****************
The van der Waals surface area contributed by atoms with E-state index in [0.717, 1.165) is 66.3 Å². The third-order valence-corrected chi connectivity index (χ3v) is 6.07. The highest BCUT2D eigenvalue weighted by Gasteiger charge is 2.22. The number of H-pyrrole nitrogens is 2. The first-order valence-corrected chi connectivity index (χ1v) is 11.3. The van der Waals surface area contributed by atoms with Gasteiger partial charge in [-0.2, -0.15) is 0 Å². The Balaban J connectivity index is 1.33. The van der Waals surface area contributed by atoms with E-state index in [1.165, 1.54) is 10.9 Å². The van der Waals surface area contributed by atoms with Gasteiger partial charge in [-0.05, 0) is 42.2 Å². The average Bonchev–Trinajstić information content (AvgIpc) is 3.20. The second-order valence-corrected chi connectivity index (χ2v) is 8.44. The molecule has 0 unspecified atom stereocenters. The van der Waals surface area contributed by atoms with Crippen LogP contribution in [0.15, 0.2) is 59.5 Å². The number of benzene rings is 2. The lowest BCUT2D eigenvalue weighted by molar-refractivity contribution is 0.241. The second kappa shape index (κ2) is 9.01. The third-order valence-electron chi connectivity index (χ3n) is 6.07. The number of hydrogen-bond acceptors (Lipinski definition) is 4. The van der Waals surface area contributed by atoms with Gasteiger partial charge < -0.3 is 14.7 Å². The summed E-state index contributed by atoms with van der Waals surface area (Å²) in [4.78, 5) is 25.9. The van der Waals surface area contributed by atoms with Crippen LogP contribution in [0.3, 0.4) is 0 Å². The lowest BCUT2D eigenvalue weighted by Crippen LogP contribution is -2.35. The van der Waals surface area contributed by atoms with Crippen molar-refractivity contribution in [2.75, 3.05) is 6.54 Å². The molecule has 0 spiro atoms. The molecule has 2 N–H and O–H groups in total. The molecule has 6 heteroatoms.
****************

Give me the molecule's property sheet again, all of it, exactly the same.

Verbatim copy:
The van der Waals surface area contributed by atoms with E-state index in [0.717, 1.165) is 66.3 Å². The third-order valence-corrected chi connectivity index (χ3v) is 6.07. The highest BCUT2D eigenvalue weighted by Gasteiger charge is 2.22. The number of H-pyrrole nitrogens is 2. The first-order valence-corrected chi connectivity index (χ1v) is 11.3. The van der Waals surface area contributed by atoms with Gasteiger partial charge in [-0.2, -0.15) is 0 Å². The Balaban J connectivity index is 1.33. The van der Waals surface area contributed by atoms with E-state index in [1.165, 1.54) is 10.9 Å². The van der Waals surface area contributed by atoms with Gasteiger partial charge in [-0.05, 0) is 42.2 Å². The average Bonchev–Trinajstić information content (AvgIpc) is 3.20. The second-order valence-corrected chi connectivity index (χ2v) is 8.44. The molecule has 0 unspecified atom stereocenters. The van der Waals surface area contributed by atoms with Crippen LogP contribution in [0.15, 0.2) is 59.5 Å². The number of benzene rings is 2. The lowest BCUT2D eigenvalue weighted by molar-refractivity contribution is 0.241. The second kappa shape index (κ2) is 9.01. The third-order valence-electron chi connectivity index (χ3n) is 6.07. The number of hydrogen-bond acceptors (Lipinski definition) is 4. The van der Waals surface area contributed by atoms with Gasteiger partial charge < -0.3 is 14.7 Å². The summed E-state index contributed by atoms with van der Waals surface area (Å²) in [4.78, 5) is 25.9. The van der Waals surface area contributed by atoms with Crippen LogP contribution in [0.3, 0.4) is 0 Å². The lowest BCUT2D eigenvalue weighted by Crippen LogP contribution is -2.35. The van der Waals surface area contributed by atoms with Crippen molar-refractivity contribution in [2.75, 3.05) is 6.54 Å². The molecule has 0 spiro atoms. The molecule has 2 N–H and O–H groups in total. The molecule has 6 heteroatoms.